This week the New York Times had an article describing the problem with emergency dental patients seeking care at hospital emergency rooms rather than dental offices or clinics. Most emergency room physicians do not have the training or available equipment to accurately diagnose dental pain. The article reports that most emergency room physicians will see at least 10 dental emergencies a week. More often than not they are only able to provide a prescription for pain medication or an antibiotic. This presents a problem because patients that are addicted to pain medication can go to an emergency room and say they have a toothache. The physician has no way to confirm that they actually have a problem and so the patient may be given addictive pain medication unnecessarily to deal with the patient's addiction not to address a real dental problem.
Having emergency room physicians dealing with toothaches increases the cost of healthcare. Many of these patients do not have resources to pay for their emergency room visit. Those that can pay and those that are insured, and medicaid, and medicare end up paying their bill through increased premiums. An emergecny room visit is much more expensive than an extraction. Seeing emergency dental patients in an emergency room is a poor use of public and private resources.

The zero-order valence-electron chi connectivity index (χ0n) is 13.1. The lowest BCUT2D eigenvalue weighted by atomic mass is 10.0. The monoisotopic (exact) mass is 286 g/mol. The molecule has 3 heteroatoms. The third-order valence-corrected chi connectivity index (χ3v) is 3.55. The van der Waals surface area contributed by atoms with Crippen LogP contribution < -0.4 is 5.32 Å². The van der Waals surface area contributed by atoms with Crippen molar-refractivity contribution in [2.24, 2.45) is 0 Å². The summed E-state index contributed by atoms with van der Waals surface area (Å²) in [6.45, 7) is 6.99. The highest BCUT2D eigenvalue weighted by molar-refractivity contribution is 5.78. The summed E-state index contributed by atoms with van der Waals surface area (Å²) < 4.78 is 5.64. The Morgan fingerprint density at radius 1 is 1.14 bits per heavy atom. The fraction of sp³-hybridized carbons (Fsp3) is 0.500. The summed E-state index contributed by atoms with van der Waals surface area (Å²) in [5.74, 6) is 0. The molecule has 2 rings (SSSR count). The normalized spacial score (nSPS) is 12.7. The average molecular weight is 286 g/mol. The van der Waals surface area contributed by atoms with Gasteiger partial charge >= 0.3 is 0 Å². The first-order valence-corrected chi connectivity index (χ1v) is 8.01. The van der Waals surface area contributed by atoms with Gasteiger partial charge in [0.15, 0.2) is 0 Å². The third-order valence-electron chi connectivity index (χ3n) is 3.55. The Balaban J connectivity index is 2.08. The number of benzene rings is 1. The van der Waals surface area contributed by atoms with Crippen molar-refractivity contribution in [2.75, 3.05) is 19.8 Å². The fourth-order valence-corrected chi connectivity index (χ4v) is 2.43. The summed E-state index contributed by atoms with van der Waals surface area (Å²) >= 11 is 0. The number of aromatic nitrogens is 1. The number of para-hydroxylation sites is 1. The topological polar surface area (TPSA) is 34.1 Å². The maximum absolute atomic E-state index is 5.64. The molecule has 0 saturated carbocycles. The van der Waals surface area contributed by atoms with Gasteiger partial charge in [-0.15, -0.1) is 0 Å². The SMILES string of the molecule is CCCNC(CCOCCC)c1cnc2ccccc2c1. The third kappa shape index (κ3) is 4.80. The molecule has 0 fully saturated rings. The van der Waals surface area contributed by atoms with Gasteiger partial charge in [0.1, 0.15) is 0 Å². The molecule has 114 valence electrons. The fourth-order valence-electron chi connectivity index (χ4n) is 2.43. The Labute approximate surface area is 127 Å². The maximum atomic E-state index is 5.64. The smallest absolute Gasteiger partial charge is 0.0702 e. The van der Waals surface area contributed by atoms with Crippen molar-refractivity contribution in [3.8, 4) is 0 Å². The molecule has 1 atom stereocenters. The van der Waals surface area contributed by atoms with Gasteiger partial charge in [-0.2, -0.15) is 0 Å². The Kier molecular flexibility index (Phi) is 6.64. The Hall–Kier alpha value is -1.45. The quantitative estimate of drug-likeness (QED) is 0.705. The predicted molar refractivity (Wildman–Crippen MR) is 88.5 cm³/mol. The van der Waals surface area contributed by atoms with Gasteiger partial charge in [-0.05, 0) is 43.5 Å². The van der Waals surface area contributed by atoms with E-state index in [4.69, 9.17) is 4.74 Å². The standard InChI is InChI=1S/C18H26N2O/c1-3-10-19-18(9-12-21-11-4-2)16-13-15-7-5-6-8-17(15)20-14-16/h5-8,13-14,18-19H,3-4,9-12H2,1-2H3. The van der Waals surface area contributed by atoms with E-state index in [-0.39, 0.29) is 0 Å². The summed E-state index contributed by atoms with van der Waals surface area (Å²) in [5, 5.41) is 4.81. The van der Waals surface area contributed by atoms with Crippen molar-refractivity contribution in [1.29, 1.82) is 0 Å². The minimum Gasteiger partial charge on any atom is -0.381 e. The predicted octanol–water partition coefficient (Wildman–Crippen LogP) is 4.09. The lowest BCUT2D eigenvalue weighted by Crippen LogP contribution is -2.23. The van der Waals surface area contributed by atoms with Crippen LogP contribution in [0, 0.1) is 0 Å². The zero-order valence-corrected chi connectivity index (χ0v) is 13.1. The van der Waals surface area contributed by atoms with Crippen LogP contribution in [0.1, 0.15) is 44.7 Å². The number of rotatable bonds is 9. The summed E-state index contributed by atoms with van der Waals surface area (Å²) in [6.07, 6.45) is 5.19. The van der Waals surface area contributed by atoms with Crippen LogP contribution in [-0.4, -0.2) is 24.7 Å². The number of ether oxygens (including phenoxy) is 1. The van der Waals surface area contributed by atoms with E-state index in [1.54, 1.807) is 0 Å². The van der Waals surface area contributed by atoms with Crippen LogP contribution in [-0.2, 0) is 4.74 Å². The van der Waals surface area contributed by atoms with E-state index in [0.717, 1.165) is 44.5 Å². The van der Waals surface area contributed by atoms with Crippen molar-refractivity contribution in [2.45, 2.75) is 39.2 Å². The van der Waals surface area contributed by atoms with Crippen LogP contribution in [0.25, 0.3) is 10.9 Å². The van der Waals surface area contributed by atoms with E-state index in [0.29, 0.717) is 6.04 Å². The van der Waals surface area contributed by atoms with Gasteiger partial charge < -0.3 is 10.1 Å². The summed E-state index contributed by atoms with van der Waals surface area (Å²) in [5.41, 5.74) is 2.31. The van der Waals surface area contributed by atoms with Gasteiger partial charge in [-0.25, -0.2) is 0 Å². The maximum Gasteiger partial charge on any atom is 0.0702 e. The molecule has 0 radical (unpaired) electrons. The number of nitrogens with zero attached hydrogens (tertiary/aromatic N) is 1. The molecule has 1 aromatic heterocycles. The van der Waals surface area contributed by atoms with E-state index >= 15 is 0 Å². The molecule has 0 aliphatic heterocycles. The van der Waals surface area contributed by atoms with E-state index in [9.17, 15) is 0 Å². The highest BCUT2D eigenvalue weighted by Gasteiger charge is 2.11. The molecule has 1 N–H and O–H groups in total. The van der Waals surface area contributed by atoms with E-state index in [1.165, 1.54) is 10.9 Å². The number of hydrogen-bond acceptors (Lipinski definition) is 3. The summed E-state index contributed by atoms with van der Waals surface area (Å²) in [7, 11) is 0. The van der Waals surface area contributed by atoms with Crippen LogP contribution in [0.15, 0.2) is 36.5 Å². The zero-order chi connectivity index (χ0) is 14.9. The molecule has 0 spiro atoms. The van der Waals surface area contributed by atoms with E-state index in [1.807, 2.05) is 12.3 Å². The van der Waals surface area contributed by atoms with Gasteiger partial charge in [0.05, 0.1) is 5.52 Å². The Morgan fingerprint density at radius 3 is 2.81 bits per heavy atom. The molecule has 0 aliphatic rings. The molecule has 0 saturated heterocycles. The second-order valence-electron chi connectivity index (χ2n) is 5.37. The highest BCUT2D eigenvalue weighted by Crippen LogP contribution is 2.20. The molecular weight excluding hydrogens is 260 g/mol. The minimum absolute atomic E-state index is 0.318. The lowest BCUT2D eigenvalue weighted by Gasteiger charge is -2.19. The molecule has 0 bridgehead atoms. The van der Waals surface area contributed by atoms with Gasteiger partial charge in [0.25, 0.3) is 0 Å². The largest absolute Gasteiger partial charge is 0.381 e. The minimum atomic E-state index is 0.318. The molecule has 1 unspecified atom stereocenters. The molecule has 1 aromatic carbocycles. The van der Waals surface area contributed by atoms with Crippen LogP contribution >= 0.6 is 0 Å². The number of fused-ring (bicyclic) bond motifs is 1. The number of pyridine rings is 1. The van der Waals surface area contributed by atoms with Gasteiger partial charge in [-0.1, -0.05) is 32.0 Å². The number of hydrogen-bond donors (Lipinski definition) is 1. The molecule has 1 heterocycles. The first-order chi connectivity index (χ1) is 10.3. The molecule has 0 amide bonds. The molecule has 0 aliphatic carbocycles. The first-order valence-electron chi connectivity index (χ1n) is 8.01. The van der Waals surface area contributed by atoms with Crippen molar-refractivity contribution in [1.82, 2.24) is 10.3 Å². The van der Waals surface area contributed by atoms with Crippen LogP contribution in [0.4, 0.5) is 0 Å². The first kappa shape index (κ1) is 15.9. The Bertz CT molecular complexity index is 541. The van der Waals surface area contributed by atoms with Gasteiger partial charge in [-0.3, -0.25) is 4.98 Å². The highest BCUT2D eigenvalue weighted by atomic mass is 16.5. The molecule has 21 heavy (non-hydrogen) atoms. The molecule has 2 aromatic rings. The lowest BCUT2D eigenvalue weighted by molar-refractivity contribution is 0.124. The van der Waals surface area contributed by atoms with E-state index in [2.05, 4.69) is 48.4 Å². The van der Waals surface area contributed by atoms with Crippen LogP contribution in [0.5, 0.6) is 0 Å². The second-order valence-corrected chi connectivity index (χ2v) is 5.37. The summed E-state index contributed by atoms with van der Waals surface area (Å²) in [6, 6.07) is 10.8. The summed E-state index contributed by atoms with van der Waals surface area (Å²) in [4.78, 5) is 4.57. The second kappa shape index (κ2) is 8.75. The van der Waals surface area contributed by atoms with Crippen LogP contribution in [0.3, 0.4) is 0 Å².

Part of the problem lies in the lack of dental benefits for adults that qualify for medicaid and medicare. The system is set up so that we society is willing to pay for emergency room visits that are more expensive than cover dental extractions and other preventive dental care for adults that are less expensive. By not covering dental care, costs are increased, care is compromised, and narcotic pain medication abuse is increased. The simple solution is for medicaid and medicare, the safety nets for those who are uninsured, to cover emergency dental care.
It is unclear how the mouth came to be viewed as an entity different from the rest of the body, that has it's own insurance. But it's where we are.
As a small dental practice we are trying to make emergency dental care affordable, by allowing patients to make payments. We see many patients referred by emergency rooms. It's not enough. We need the public assistance that is willing to pay for an expensive emergency visit set up so that a relatively inexpensive extraction can be done.